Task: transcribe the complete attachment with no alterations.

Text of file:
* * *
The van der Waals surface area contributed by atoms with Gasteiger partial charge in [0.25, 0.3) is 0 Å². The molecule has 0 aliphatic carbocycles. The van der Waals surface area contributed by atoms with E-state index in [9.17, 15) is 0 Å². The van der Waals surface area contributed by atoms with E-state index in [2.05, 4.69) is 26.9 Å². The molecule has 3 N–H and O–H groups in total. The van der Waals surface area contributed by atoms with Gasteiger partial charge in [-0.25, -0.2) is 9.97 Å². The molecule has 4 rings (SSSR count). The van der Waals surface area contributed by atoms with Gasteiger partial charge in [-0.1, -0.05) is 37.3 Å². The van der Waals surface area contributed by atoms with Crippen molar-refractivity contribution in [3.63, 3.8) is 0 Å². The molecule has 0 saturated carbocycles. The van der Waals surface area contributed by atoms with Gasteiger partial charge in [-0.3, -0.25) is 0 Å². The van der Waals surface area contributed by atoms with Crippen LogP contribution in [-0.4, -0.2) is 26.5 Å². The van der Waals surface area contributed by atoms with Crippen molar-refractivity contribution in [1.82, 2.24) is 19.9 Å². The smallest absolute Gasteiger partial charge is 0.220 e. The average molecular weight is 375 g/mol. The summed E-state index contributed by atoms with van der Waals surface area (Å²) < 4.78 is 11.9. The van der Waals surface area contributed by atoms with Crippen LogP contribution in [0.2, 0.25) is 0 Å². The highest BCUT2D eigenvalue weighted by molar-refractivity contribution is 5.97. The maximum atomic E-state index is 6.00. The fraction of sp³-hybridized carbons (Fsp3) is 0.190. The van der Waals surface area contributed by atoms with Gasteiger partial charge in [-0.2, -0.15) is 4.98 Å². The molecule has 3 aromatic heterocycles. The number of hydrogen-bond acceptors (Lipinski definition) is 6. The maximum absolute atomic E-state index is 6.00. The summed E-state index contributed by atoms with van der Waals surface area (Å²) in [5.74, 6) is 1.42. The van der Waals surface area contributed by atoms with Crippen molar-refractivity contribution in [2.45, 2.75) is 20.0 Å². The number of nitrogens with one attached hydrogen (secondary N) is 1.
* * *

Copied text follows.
The van der Waals surface area contributed by atoms with Gasteiger partial charge in [0.25, 0.3) is 0 Å². The molecule has 0 aliphatic carbocycles. The van der Waals surface area contributed by atoms with E-state index in [9.17, 15) is 0 Å². The van der Waals surface area contributed by atoms with E-state index in [2.05, 4.69) is 26.9 Å². The molecule has 3 N–H and O–H groups in total. The van der Waals surface area contributed by atoms with Gasteiger partial charge in [-0.25, -0.2) is 9.97 Å². The molecule has 4 rings (SSSR count). The van der Waals surface area contributed by atoms with Gasteiger partial charge in [-0.1, -0.05) is 37.3 Å². The van der Waals surface area contributed by atoms with Crippen molar-refractivity contribution in [3.63, 3.8) is 0 Å². The molecule has 0 saturated carbocycles. The van der Waals surface area contributed by atoms with Gasteiger partial charge in [-0.3, -0.25) is 0 Å². The van der Waals surface area contributed by atoms with Crippen LogP contribution in [-0.4, -0.2) is 26.5 Å². The van der Waals surface area contributed by atoms with Crippen molar-refractivity contribution in [1.82, 2.24) is 19.9 Å². The smallest absolute Gasteiger partial charge is 0.220 e. The average molecular weight is 375 g/mol. The summed E-state index contributed by atoms with van der Waals surface area (Å²) < 4.78 is 11.9. The van der Waals surface area contributed by atoms with Crippen LogP contribution in [0.2, 0.25) is 0 Å². The highest BCUT2D eigenvalue weighted by molar-refractivity contribution is 5.97. The maximum atomic E-state index is 6.00. The fraction of sp³-hybridized carbons (Fsp3) is 0.190. The van der Waals surface area contributed by atoms with Gasteiger partial charge in [-0.2, -0.15) is 4.98 Å². The molecule has 3 aromatic heterocycles. The number of hydrogen-bond acceptors (Lipinski definition) is 6. The maximum absolute atomic E-state index is 6.00. The summed E-state index contributed by atoms with van der Waals surface area (Å²) in [5.74, 6) is 1.42. The van der Waals surface area contributed by atoms with Crippen molar-refractivity contribution in [2.45, 2.75) is 20.0 Å². The number of nitrogens with one attached hydrogen (secondary N) is 1.